This article is written by FAEEZA MURSHIDA.S, a 4th year law student from Sastra Deemed University. This article discusses the concept of women peace and security in India.


“I hate being a female”- this is the saying that comes out from many girls out there in our society when we ask a question like “Are you happy to be a girl”? irrespective of classes, this is because of many reasons which pulled a girl from many rights which she has supposed to be entitled, it is not only a right but also her liberty, so in my writing I am going to discuss about the reason behind
  • What categorizes female to be a weaker sex?
  • What are the threats to women?
  • How we should create this society “a place ready to accommodate women”?


It is a broad ambit which is defined as “people who are above 18 in the gender called female”. It is a general definition but actually a women is a creature which is created in order to show the love, peace and security. Let’s go to the reality of the Gender Role. Girls are often portrayed by writers as shy, obedient, and patient in their husband’s presence. They do not flinch or retort even if the husband is being unjust. Once the girl is married, her parents also refuse to intervene in conjugal matters, for they believe that they do not have any right over a married daughter. There was no doubt that women irrespective of class, place of dwelling, accepted housew ork as part of their life and it is her untold responsibility to take care of the family.

What categorizes female to be a weaker sex?

On socialisation of the girls revealed that the birth of a girl child was desired and celebrated only by 2% of the families. If there is one cultural trait that cuts across barriers of religion, region, and caste, it is this devaluation of the girl child. The next issue is the puberty, the onset of puberty marks the beginning of adolescence. There are individual as well as cultural differences in the length of adolescence and in the age of onset and completion. While the physical changes of pubescence signal the beginning of this phase, sociological criteria such as achievement of adult status and privileges, marriage, the end of education and the beginning of economic independence frequently mark the termination of adolescence. The main which makes them weaker is  the so called attitude called “dependent” in one or the other way women are dependent upon men for various reasons as we discussed above, but now the time has changed.  This makes them to feel weaker.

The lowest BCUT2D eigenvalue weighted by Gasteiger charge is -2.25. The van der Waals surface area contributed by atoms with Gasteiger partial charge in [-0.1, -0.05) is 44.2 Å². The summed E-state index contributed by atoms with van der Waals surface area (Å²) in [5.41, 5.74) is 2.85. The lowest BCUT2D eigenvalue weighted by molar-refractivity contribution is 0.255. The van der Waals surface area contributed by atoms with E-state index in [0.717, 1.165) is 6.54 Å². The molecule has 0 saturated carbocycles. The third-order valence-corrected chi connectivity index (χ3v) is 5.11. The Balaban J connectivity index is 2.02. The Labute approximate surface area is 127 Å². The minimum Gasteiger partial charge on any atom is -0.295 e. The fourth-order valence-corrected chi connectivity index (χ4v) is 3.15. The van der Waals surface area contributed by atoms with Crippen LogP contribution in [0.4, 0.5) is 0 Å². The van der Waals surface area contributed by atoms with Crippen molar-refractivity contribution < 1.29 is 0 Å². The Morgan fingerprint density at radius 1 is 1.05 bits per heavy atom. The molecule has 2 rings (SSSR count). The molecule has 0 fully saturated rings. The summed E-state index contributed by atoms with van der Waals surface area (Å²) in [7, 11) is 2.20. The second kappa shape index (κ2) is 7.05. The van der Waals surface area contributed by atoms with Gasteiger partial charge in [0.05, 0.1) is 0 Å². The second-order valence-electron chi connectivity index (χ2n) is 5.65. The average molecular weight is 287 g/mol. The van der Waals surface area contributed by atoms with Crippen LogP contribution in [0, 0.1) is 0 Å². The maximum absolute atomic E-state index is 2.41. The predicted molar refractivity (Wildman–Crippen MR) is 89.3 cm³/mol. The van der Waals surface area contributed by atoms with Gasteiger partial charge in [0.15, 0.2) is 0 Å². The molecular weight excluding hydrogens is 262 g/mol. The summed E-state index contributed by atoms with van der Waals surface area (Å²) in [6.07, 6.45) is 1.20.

What are the threats to women?

If we want to find what are the threats to them, then we have to classify them according to the social factors, they are listed below.

Social factors

  • Abortion- begins from womb
  • Female infanticide- begins right from birth
  • Child abuse
  • H
    arassment and molestation in public and workplace
  • Rape
  • Dowry
  • Male chauvinism
  • Harassment by the in laws
  • Discrimination in job

Concept of female infanticide

A traditional Indian belief about the human experience is that what is to happen is preordained, man only being a medium to achieve this goal. A child is believed to be born with a destiny or fate of his own. His achievements or lack of these are attributed to his innate disposition rather than to his own striving, so the concept of girl child was considered as a sin and they also had a myth that it is because of the “karma” they did according to mythology. And eventually the girl child is considered as sin, this is the major cause for abortion and female infanticide which begins right from womb.

Difference in upbringing of boy and girl child

In an Indian family. No other period of life is as carefree as that of infancy and early childhood. The child is considered the “gift of god” and nurtured with indulgence. The mother is the primary source of his physical ministrations and emotional gratification. The Indian mother tends to follow rather than lead her child in dealing with his inclinations and with the tempo of development. Culturally it is believed that  the child will mature at his own pace; hence there is no deliberate effort to make her autonomous. However, around the age of 5 and 6, the child experiences an abrupt weaning from the world of maternal protection to a series of responsibilities. Expectations from boys and girls begin to diverge, both being socialised for their respective sex roles.

While the girl still remains under the surveillance of the mother, the boy is initiated into the man’s world where the standards of conformity are uncompromising and relentless. The girl is given specific house hold chores and responsibilities so that by the time she is 11 or 12 years old she has become proficient in the affairs of the house. Although the boy is still relatively free from such pressing role taking, his liberty is considerably curtailed and parental affection is made contingent upon his good behaviour.

The technique of disciplining the child is guided by the belief that a child should not be praised to his face as this will make him conceited. Apart from this, praising one’s own child may be seen as a display of parental vanity, a trait that goes against cultural norms. In general, punishment or threats of physical punishment for transgression are used to control children’s behaviour. The child learns to differentiate between right and wrong, or acceptable and unacceptable behaviour from his experiences of negative reinforcement rather than from reward. Other people’s opinion, fear of social stigma and threat to family prestige are held out as the monitors of the code of conduct.

In sum, the Indian tradition may be said to include features such as acceptance of male superiority, respect for age, hierarchy of castes, value for loyalty to the family, belief in destiny and an indulgent attitude towards very young children. These themes have historicity as well as current validity and, therefore, constitute a significant part of traditional culture.